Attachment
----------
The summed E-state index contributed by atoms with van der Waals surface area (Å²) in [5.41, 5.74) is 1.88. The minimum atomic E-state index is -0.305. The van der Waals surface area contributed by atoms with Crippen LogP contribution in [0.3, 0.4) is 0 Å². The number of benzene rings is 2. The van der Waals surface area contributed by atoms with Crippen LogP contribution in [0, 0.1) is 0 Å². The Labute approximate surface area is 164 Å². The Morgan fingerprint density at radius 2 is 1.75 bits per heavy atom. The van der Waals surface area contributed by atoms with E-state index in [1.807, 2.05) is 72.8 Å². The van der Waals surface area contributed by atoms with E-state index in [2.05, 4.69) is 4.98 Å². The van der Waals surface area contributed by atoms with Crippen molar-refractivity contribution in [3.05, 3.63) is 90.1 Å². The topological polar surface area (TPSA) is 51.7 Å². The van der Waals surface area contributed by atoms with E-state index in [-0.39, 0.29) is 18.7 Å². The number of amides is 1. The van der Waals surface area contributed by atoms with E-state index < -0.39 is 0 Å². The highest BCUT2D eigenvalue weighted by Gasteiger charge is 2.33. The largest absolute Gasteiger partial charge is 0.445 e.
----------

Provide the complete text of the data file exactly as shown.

The summed E-state index contributed by atoms with van der Waals surface area (Å²) in [5.41, 5.74) is 1.88. The minimum atomic E-state index is -0.305. The van der Waals surface area contributed by atoms with Crippen LogP contribution in [0.3, 0.4) is 0 Å². The number of benzene rings is 2. The van der Waals surface area contributed by atoms with Crippen LogP contribution in [0, 0.1) is 0 Å². The Labute approximate surface area is 164 Å². The Morgan fingerprint density at radius 2 is 1.75 bits per heavy atom. The van der Waals surface area contributed by atoms with E-state index in [1.807, 2.05) is 72.8 Å². The van der Waals surface area contributed by atoms with E-state index in [2.05, 4.69) is 4.98 Å². The van der Waals surface area contributed by atoms with Crippen molar-refractivity contribution in [3.05, 3.63) is 90.1 Å². The topological polar surface area (TPSA) is 51.7 Å². The van der Waals surface area contributed by atoms with E-state index in [-0.39, 0.29) is 18.7 Å². The number of amides is 1. The van der Waals surface area contributed by atoms with E-state index < -0.39 is 0 Å². The highest BCUT2D eigenvalue weighted by Gasteiger charge is 2.33. The largest absolute Gasteiger partial charge is 0.445 e.